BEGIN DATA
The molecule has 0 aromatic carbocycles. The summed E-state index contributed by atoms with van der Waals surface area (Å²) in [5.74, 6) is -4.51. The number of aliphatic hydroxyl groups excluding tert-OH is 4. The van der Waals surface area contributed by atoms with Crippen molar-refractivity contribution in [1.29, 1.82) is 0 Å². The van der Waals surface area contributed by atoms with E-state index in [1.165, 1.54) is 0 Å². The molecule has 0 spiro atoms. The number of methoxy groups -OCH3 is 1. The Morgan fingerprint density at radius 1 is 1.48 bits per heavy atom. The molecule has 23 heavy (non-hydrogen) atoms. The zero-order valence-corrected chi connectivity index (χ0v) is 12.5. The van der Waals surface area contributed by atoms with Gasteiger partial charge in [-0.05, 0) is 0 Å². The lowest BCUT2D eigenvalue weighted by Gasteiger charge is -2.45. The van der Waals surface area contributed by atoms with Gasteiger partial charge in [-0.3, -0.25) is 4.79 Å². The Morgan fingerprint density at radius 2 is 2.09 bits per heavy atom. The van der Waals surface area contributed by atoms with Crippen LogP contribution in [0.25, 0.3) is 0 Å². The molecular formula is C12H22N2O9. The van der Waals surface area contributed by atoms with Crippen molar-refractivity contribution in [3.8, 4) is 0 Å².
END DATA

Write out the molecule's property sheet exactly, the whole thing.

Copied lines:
The molecule has 0 aromatic carbocycles. The summed E-state index contributed by atoms with van der Waals surface area (Å²) in [5.74, 6) is -4.51. The number of aliphatic hydroxyl groups excluding tert-OH is 4. The van der Waals surface area contributed by atoms with Crippen molar-refractivity contribution in [1.29, 1.82) is 0 Å². The van der Waals surface area contributed by atoms with E-state index in [1.165, 1.54) is 0 Å². The molecule has 0 spiro atoms. The number of methoxy groups -OCH3 is 1. The Morgan fingerprint density at radius 1 is 1.48 bits per heavy atom. The molecule has 23 heavy (non-hydrogen) atoms. The zero-order valence-corrected chi connectivity index (χ0v) is 12.5. The van der Waals surface area contributed by atoms with Gasteiger partial charge in [-0.05, 0) is 0 Å². The lowest BCUT2D eigenvalue weighted by Gasteiger charge is -2.45. The van der Waals surface area contributed by atoms with Gasteiger partial charge in [-0.3, -0.25) is 4.79 Å². The Morgan fingerprint density at radius 2 is 2.09 bits per heavy atom. The van der Waals surface area contributed by atoms with Crippen LogP contribution in [0.25, 0.3) is 0 Å². The molecular formula is C12H22N2O9. The van der Waals surface area contributed by atoms with Crippen molar-refractivity contribution in [3.8, 4) is 0 Å².